Michael: Should you also connect their salaries or KPIs to the bonus system? Like if you get those targets, you can make that bonus or that bonus per quarter or per year?

Jake: Or if you're okay to give away equity, even like a small part of it. Most services businesses are structured in a way where the equity is only worth something when the company sells or goes public, so if they're bought in etcetera, and you give them a certain amount of equity, then they're invested in the long term success as well too.

So I think it's either a cash bonus or equity. Those are kinds of levers that I have as an owner. I can give people a bigger bonus or I could go to someone, say, Hey, it's a $50,000 bonus or whatever. Do you want X shares or equity, so those are levers that you have as a leader too.

Michael: So once you figure out the cash flow question, in my opinion, there are two more challenges, the hiring, and the scalability. So the hiring - it's people business so you always need to find the best people that are out there.

So let me put that in a different perspective. While building the business for the last seven years, going back in time to whenever you started, what mistakes you wouldn't do in hiring that you see that which lead to some problems that you have in seven years?

Jake: I'll start with marketing. Marketing I think has been like the bane for a long time. I think we're in an amazing spot now. We've been really fortunate over the last eight months. We've got some really good people in, but it's taken a long time, and it's not even their fault. What happens with a growing company, you tend to push too much responsibility on people who aren't ready for it. And so you got to just be honest with yourself. You might want it more if this person for them to grow, etcetera.

I think a lot of times when you hire people and you're growing, you'd be kind of put too much responsibility on them and you have to be smart about that. And so I think that's a mistake I've made in marketing, in particular, is hiring people and putting them into roles they've never been in before, and they're not always set up for success, but I think we've finally fixed that. So that's big.

I think that that's candidly probably one of the biggest things is just meeting people with where they're at talent-wise and getting them a path, and you as the owner, you feel the stress of payroll and those things, but you got to meet people where they're at and grow with them and help them to grow and give them the opportunities.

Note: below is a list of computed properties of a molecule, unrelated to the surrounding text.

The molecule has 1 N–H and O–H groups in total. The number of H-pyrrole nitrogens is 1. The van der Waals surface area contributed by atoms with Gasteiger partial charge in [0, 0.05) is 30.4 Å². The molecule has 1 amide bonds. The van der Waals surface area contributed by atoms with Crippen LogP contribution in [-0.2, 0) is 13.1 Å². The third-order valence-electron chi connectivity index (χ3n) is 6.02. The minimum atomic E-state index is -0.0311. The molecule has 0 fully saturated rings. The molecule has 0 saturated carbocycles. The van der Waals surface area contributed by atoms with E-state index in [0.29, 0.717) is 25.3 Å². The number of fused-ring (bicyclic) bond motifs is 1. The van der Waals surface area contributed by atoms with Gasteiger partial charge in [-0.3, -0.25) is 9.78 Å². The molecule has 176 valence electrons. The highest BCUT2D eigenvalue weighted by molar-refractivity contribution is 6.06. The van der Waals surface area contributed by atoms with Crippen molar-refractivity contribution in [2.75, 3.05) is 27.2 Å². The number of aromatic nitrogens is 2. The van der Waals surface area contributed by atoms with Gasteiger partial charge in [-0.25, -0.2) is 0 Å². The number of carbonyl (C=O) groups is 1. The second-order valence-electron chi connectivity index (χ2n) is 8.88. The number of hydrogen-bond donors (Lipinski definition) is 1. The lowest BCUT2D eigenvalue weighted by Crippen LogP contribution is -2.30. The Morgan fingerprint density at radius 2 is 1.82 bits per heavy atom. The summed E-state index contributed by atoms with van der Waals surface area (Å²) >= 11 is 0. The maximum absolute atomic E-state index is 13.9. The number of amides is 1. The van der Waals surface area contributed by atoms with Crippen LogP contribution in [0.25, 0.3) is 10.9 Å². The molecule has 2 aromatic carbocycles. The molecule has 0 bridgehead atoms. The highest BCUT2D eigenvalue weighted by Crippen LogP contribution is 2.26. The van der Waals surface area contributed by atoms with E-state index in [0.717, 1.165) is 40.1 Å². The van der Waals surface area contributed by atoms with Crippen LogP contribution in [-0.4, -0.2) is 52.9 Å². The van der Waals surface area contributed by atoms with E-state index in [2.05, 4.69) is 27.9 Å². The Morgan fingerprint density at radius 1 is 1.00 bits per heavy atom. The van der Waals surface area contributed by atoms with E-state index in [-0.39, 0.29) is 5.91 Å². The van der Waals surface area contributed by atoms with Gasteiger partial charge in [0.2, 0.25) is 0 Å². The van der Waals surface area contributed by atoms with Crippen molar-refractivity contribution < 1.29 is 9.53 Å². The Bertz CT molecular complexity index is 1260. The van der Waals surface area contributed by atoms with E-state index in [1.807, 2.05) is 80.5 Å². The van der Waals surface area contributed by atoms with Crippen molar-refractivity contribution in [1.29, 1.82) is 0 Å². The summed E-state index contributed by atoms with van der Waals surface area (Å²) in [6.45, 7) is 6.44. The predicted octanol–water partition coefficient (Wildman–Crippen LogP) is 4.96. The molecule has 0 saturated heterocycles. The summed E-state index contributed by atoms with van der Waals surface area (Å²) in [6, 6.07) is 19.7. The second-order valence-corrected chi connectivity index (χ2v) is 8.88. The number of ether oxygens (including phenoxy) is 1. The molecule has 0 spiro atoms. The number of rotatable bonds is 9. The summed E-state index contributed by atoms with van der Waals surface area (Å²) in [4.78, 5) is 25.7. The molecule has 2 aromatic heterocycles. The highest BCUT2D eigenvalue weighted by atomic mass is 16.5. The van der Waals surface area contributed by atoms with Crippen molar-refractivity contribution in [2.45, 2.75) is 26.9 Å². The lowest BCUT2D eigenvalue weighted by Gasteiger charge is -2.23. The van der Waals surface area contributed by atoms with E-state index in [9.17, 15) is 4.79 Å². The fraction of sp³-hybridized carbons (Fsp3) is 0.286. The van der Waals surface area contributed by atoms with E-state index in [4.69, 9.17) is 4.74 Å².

But don't expect them to not drop balls or do this stuff if they've never been a VP of marketing. Shit. It's just what's going to happen. Those are a lot, and then we're pretty good at this, dude. You have to be ruthless in the interview process. It's going to be really easy to see, oh God, he's so great. If we hired Michael, then we don't have to worry about this or that. But dude, the amount of time you invest in people who don't work out, there's no comparison.

Michael: You are the only stakeholder in the company, right? So you started the company, just herself. Who were the first people that you hired?

You were wearing many hats from the start, so you were doing marketing, sales, working with clients, building the products. At what point of time did you say, I need to delegate this, or did you start delegating from the beginning?

Jake: That's a really good one too. The right answer is anytime something is somewhat repeatable. Once you get a part of your business to where it's okay or serviceable, then that's a good time because then someone's coming into a system.

The other thing is the areas where you have no idea. Let me give you a perfect example of this. We've for the first time hired a part-time CFO - we had had kind of a few people here and there - in January, and the peace of mind that I have now in a month and a half is so much worth it from an investment standpoint. And I think there are things that you just don't know what you don't know. I think finance and operations for a lot of people are those things and so you just have to be honest with yourself. Do you know what you're doing there? So I think those are the things that I think I've learned for sure.

Michael: Did you delegate the marketing from the beginning or...?

Jake: Yeah, I don't think you can. I mean, in particular, when you start a company, whether it's a technology company or services company, candidly, it doesn't matter. You need to know what the customers are reacting with. You need to know what a customer says on a sales call, or a current customer says about your product or what you're doing.

So I don't think that a founder for a while can divorce themselves from sales or marketing. You need to, or unless you have a co-founder, who's strong and that's their jam because that's all about the product. It's like product impact. What are the four Ps of marketing? Product, packaging, pricing. Oh man, there's another P. I don't remember what it is, but you have to get in there and know that. What are people saying about your product? Is it working? If I wasn't in the trenches with my team as we launched this new group, they'd be at a deficit for sure.